If Roy is telling the truth, one of the agents is the real renegade who wants to steal the MacGuffin. But why go after June? By the next day they've surely got the intel on her to know she's obviously nobody and represents no obvious threat. Wouldn't killing her be counterproductive, even if they're all bad? Are they all bad? Or is it mostly the one bad agent manipulating the others? Roy kills an awful lot of them. Does he know they're all bad?
Knight & Day may benefit somewhat from comparisons to this month's Killers, which I suppose isn't saying much. The convergence of Knight & Day and Killers is one of those odd intersections of two similarly themed movies that often favors one film over the other. Ashton Kutcher and Katherine Heigl, or Tom Cruise and Cameron Diaz? Choose! I choose … Buzz Lightyear! "What?! That's not a choice!" Maybe not, but with Toy Story 3 you also get Day & Night, a six-minute Pixar short with more creativity just in the poster art than Knight & Day has in its entire 110-minute running time.Discussion starters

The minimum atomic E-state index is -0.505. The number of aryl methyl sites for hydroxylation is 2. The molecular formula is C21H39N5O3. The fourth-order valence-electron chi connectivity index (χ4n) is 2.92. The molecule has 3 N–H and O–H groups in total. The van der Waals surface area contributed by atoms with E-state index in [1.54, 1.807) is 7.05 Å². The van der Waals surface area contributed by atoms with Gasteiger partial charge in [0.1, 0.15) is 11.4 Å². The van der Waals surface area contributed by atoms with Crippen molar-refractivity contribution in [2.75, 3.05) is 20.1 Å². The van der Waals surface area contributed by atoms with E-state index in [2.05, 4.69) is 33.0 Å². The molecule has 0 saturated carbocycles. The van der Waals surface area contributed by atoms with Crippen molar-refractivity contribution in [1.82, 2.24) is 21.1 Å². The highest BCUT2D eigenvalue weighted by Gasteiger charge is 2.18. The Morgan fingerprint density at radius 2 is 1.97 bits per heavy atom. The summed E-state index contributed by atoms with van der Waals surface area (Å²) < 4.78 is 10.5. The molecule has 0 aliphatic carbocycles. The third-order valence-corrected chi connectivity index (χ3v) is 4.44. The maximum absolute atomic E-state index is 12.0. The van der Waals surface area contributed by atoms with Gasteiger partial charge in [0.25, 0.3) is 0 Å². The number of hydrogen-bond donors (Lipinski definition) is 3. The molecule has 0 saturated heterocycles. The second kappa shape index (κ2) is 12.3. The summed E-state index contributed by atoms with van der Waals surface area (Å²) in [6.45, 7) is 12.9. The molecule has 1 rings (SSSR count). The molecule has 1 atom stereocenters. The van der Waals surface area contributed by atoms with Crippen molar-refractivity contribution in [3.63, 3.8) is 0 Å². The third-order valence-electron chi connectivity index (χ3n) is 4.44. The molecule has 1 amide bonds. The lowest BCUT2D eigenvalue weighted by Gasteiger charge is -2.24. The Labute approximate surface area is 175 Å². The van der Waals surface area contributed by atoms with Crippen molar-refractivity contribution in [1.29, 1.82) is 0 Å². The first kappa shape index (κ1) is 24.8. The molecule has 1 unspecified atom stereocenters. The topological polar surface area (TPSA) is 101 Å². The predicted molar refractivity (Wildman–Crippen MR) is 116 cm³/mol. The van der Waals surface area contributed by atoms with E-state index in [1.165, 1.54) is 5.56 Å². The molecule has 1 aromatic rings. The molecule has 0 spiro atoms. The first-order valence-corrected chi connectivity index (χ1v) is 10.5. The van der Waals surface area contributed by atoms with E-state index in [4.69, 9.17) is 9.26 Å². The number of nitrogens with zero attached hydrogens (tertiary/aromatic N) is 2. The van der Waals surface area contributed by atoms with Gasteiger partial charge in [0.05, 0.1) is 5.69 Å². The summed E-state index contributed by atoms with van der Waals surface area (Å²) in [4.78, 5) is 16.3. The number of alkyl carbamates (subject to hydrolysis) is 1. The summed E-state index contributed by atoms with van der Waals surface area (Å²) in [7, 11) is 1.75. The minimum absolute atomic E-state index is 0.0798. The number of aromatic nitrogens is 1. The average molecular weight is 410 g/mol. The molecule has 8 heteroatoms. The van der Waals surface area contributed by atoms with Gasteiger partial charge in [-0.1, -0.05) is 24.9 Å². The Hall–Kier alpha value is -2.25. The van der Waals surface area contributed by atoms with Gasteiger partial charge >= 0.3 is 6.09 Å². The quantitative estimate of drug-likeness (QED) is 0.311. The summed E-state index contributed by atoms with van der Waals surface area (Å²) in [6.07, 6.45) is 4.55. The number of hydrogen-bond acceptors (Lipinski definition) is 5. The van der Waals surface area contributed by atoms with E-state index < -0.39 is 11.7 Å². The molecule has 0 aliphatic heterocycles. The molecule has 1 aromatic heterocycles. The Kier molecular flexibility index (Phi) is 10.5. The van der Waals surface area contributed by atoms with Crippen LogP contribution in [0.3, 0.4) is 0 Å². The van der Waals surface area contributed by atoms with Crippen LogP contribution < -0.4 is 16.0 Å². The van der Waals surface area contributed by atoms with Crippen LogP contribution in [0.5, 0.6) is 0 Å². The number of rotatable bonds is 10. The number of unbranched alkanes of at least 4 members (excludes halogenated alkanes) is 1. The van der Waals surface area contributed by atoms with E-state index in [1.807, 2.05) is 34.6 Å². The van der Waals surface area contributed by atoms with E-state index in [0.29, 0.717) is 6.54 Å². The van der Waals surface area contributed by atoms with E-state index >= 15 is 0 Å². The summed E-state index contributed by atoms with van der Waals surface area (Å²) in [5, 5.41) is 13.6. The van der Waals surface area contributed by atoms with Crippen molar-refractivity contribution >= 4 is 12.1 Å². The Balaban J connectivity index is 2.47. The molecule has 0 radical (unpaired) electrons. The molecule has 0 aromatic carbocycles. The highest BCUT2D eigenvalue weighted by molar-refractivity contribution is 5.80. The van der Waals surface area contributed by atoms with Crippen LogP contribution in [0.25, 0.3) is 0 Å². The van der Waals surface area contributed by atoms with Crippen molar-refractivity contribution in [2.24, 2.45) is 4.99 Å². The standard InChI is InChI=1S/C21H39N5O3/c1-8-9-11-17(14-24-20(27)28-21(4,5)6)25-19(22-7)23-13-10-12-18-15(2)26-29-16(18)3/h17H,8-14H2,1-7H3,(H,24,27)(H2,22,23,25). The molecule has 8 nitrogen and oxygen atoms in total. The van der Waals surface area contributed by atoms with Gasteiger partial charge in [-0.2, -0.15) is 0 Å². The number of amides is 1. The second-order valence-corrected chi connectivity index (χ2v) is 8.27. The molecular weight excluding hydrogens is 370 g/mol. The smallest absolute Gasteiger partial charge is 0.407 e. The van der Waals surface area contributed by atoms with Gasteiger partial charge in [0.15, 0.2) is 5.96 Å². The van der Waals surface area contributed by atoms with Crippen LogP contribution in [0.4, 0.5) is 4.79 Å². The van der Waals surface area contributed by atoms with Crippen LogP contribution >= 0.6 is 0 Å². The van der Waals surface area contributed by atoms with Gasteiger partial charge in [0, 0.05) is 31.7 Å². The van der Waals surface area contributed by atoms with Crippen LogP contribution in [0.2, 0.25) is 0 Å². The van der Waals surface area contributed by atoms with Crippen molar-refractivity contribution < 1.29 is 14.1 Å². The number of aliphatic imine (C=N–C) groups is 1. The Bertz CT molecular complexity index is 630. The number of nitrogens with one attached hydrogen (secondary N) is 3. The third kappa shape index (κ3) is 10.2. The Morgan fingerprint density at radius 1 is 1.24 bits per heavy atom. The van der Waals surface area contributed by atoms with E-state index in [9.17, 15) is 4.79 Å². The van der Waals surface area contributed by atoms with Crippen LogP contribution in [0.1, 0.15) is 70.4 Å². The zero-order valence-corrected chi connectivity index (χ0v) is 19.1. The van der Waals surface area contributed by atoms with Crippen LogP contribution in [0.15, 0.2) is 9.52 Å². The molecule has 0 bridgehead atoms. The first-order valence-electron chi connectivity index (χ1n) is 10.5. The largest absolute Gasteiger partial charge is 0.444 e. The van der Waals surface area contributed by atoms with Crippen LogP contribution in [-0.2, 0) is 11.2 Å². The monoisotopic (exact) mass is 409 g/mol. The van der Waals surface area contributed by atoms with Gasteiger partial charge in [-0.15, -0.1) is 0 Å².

- How do you decide whether to trust or believe someone?
- Have you ever been in a situation in which evidence seemed to point one way, but you had a feeling—a hunch or intuition—in the other direction? What did you do? How did it turn out? Did you ever find out if your hunch was right or wrong?
- How seriously are we meant to take the killing in Knight & Day? Is it treated too lightly?
- Some filmmakers and writers have argued that disturbingly explicit depictions of violence are "more moral" than films that present it in an escapist fantasy way. Is there something to that argument? Are there limits to that line of thought?
The Family Corner
Knight and Day is rated PG-13 for sequences of action violence throughout, and brief strong language. There is a lot of stylized but still graphic and deadly hand-to-hand combat, gunplay, and general action violence (gunplay, vehicular crashes, etc.). Language includes misuse of God's name, sexual dialogue, obscenity and general crude language.
Photos © 20th Century Fox